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Review of Microsoft Band

The Microsoft Band is the technology giants first real foray into the world of wearable health tech. It’s a tracker, it’s a smart watch, it’s a lot of things, but is it any good? Read on to find out…


The Band is well and truly packed with trackers! It has GPS, an accelerometer, a gyroscope, capacitive sensors, skin temperature thermometers, UV & ambient light sensors, optical heart rate monitors, a microphone and a galvanic skin response sensor. All this means that the Microsoft Band really is a strong contender for the most comprehensive wrist-worn tracker around! Whether you’re tracking your steps, runs, cycles or just gym visits, there’s an host of options here for you.Microsoft-Band_Exploded


With all these sensors and trackers packed into the Band, it’s not surprising that the device is pretty much spot on whether measuring your steps or more strenuous exercise. I tested and compared the Band when cycling (using the GPS function), walking (counting steps in a relatively short period of time) and also doing a more ‘gym’ style workout. In all experiences, the device appeared to track accurately and I can’t fault the Band for its ability to measure your activity level.


The Band uses the free Microsoft Health app (available on iOS, Android & Windows Phone) to sync and show you all your data in one place. I was not sure about the oh so very purple experience at first, but the app is actually rather good. It also offers the ability to edit the home screen to the order and information you want to receive on start-up, which always an appreciated feature and especially for a device that measures so much! However, the data summaries do feel a little basic and I’d like to see some more advanced analysis available within the app (although, to be fair that’s true of most of the health services I’ve ever seen!).
Microsoft Health app 1   Microsoft Health app 2   Microsoft Health app 3


The initial set-up of the device is made refreshingly easy with the mixture of tiny touch-screen and two buttons. Getting the device up and running with the mobile app was also as simple as a few clicks and uses Bluetooth, as ever. The Band also allows you to receive all your email, message and other notifications from your phone (if you so wish) and these are actually shown very well and easy to set up. You can even calm down the purple with a change of background colour and also customise the order of the different on-device apps so your ‘cycle’ setting is close to the start if you ride to and from work (and want to track it!).
Microsoft Band - Cycling 1However, the fit is the place where the Microsoft Band really start to struggle. The wealth of sensors is great, but it makes the device feel very bulky on your wrist (even compared to my Pebble Time smartwatch it feels large). I also found the bulkiness made finding a comfortable width setting difficult, as the lumps and bumps never seemed to fit around my wrist (but this may be my wrists!).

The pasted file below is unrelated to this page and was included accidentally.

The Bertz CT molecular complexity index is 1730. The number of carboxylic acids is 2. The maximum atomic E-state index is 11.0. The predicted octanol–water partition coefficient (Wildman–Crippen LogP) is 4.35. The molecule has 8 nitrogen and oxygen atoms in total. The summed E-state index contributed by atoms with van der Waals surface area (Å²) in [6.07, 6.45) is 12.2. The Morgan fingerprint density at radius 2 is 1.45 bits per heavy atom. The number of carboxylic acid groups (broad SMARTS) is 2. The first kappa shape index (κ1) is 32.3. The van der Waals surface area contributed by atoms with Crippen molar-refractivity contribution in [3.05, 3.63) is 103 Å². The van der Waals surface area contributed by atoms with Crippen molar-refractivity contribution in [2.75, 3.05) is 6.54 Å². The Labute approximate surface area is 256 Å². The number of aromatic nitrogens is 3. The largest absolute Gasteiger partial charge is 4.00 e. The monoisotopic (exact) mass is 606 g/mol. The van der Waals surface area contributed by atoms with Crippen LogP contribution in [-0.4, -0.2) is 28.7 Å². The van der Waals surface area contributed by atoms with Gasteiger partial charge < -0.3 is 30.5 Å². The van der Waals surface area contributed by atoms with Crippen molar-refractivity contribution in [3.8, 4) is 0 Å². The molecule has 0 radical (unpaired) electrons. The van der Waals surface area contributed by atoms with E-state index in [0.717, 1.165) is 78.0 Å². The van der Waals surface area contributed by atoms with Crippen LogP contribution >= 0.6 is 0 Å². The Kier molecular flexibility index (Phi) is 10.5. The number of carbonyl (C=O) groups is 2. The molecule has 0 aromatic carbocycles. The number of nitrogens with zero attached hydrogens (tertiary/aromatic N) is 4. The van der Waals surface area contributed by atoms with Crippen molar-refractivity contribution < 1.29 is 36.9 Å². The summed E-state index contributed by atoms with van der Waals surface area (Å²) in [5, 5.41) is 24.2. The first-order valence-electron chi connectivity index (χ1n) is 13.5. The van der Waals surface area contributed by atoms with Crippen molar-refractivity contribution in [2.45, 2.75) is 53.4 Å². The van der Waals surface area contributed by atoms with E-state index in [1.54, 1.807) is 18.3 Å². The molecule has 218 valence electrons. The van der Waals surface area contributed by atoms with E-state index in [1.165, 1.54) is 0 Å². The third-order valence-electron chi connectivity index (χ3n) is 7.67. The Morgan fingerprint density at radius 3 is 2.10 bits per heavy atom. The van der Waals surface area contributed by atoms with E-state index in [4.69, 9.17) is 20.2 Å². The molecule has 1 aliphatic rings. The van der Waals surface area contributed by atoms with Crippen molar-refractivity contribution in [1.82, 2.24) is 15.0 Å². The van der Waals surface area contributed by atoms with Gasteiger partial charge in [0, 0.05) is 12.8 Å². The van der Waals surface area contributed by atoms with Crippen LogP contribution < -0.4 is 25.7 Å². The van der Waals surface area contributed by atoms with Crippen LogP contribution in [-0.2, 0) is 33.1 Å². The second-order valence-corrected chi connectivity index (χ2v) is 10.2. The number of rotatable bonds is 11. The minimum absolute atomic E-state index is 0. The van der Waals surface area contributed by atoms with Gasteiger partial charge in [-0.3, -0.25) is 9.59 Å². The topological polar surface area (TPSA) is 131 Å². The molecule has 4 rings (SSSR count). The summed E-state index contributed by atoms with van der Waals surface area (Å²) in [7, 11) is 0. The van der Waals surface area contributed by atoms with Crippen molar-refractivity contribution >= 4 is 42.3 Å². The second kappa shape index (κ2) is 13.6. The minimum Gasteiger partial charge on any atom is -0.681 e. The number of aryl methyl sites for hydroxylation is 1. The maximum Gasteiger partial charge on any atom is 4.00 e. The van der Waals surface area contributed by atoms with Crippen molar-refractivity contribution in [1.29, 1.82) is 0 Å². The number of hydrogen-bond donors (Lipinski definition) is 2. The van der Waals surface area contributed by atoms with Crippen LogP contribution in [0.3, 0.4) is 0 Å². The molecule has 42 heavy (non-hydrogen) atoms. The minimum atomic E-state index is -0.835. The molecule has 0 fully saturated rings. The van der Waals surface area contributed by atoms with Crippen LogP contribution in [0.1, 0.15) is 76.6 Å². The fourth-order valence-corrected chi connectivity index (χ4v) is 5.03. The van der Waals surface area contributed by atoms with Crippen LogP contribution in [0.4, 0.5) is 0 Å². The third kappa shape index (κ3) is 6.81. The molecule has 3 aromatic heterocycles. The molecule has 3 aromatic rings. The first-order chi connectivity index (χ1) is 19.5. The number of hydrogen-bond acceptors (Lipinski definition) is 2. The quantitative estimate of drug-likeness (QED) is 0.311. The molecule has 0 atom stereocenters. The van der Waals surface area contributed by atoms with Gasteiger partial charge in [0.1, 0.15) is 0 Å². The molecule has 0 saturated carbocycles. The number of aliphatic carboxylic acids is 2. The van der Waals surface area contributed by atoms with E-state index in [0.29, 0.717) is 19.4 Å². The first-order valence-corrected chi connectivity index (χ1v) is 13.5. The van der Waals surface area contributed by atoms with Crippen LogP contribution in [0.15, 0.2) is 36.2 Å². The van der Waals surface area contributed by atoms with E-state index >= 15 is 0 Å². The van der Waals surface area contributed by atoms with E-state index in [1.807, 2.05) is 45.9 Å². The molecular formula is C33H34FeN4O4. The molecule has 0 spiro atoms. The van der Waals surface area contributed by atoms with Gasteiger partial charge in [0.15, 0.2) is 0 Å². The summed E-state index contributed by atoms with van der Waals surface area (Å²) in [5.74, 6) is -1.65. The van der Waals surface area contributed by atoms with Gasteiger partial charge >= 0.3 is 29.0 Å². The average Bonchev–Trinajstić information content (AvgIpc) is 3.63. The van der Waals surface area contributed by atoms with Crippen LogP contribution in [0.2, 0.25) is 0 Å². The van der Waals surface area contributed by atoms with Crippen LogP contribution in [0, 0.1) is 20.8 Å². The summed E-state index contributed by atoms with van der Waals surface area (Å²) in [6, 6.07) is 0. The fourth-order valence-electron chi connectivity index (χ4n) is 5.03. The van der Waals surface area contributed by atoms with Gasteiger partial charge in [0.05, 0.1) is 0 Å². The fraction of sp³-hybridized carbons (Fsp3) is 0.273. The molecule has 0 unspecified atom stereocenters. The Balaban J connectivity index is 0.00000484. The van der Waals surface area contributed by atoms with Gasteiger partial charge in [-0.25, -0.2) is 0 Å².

I am regularly surprised and frustrated by the devices that use Bluetooth to sync and can’t seem to get it to work 100% of the time (or even 90% would do!). I’m happy to say that Microsoft have actually hit above many of its competitors on this front and I had very few issues syncing the Band. In fact, it even synced quite happily after the battery had completely died – although obviously it had no data for the time it was out of juice!


There’s no way around the fact that the Microsoft Band will last you about 48 hours on a full charge. It charges pretty quickly – lasting a day on about 30mins and a full charge taking about 90mins – but that doesn’t really make up for the need to plug it in every if you use it regularly. It’s better (or about the same) as Apple’s attempt, yes. But I expect a device like this this to last at least a week and with the size of it already I’d argue that throwing another bit of battery on is not great issue.


The Microsoft Band will set you back about £160 at the moment and for that you get a very accurate and varied tracker, with smartwatch features, albeit that’s a little on the bulky side. For the same price you can get yourself a FitBit Surge (on the tracker side of the market) or a Pebble Time (on the smartwatch side). So while I think it’s a fair price for the device and functionality you get, I can’t get over the size and comfort issues the Band has along with all those sensors!


Microsoft have clearly thrown everything into their first health/smartwatch device, quite literally! Sadly that means although there’s a host of functionality and the app offers strong support too, the bulky size and bad battery life really can’t be forgiven. Something that you’re going to wear every day need to feel comfortable and this just doesn’t. It also needs to last longer than a day or two, in my opinion, and again the Band fails. So while it’s a valiant first attempt, I’d wait for the second generation to see if they can fix these issues before investing £160 in a Band. Although if it fixed those problems, I wouldn’t mind seeing it available for a little more to be honest.


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User Experience

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